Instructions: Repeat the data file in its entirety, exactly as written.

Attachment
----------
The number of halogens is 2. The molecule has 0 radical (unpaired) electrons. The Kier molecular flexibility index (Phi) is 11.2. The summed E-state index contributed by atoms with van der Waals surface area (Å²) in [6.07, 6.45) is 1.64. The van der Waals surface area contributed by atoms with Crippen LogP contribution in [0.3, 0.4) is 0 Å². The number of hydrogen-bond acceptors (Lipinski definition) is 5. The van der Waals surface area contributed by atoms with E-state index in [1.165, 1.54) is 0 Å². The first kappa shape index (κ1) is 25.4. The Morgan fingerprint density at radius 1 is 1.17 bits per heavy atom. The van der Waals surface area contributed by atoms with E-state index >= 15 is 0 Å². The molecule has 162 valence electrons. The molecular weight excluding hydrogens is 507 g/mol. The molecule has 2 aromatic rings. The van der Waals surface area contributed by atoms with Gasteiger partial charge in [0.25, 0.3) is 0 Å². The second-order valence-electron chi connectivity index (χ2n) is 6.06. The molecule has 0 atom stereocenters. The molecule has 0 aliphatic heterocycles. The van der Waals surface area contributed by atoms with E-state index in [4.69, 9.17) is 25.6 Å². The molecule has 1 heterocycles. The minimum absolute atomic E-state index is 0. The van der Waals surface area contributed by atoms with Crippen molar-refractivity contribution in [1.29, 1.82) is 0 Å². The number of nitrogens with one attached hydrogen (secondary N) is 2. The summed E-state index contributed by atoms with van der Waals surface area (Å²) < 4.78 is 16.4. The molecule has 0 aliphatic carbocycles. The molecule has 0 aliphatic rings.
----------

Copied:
The number of halogens is 2. The molecule has 0 radical (unpaired) electrons. The Kier molecular flexibility index (Phi) is 11.2. The summed E-state index contributed by atoms with van der Waals surface area (Å²) in [6.07, 6.45) is 1.64. The van der Waals surface area contributed by atoms with Crippen LogP contribution in [0.3, 0.4) is 0 Å². The number of hydrogen-bond acceptors (Lipinski definition) is 5. The van der Waals surface area contributed by atoms with E-state index in [1.165, 1.54) is 0 Å². The first kappa shape index (κ1) is 25.4. The Morgan fingerprint density at radius 1 is 1.17 bits per heavy atom. The van der Waals surface area contributed by atoms with E-state index >= 15 is 0 Å². The molecule has 162 valence electrons. The molecular weight excluding hydrogens is 507 g/mol. The molecule has 2 aromatic rings. The van der Waals surface area contributed by atoms with Gasteiger partial charge in [0.25, 0.3) is 0 Å². The second-order valence-electron chi connectivity index (χ2n) is 6.06. The molecule has 0 atom stereocenters. The molecule has 0 aliphatic heterocycles. The van der Waals surface area contributed by atoms with E-state index in [4.69, 9.17) is 25.6 Å². The molecule has 1 heterocycles. The minimum absolute atomic E-state index is 0. The van der Waals surface area contributed by atoms with Crippen molar-refractivity contribution in [1.29, 1.82) is 0 Å². The number of nitrogens with one attached hydrogen (secondary N) is 2. The summed E-state index contributed by atoms with van der Waals surface area (Å²) < 4.78 is 16.4. The molecule has 0 aliphatic carbocycles. The molecule has 0 aliphatic rings.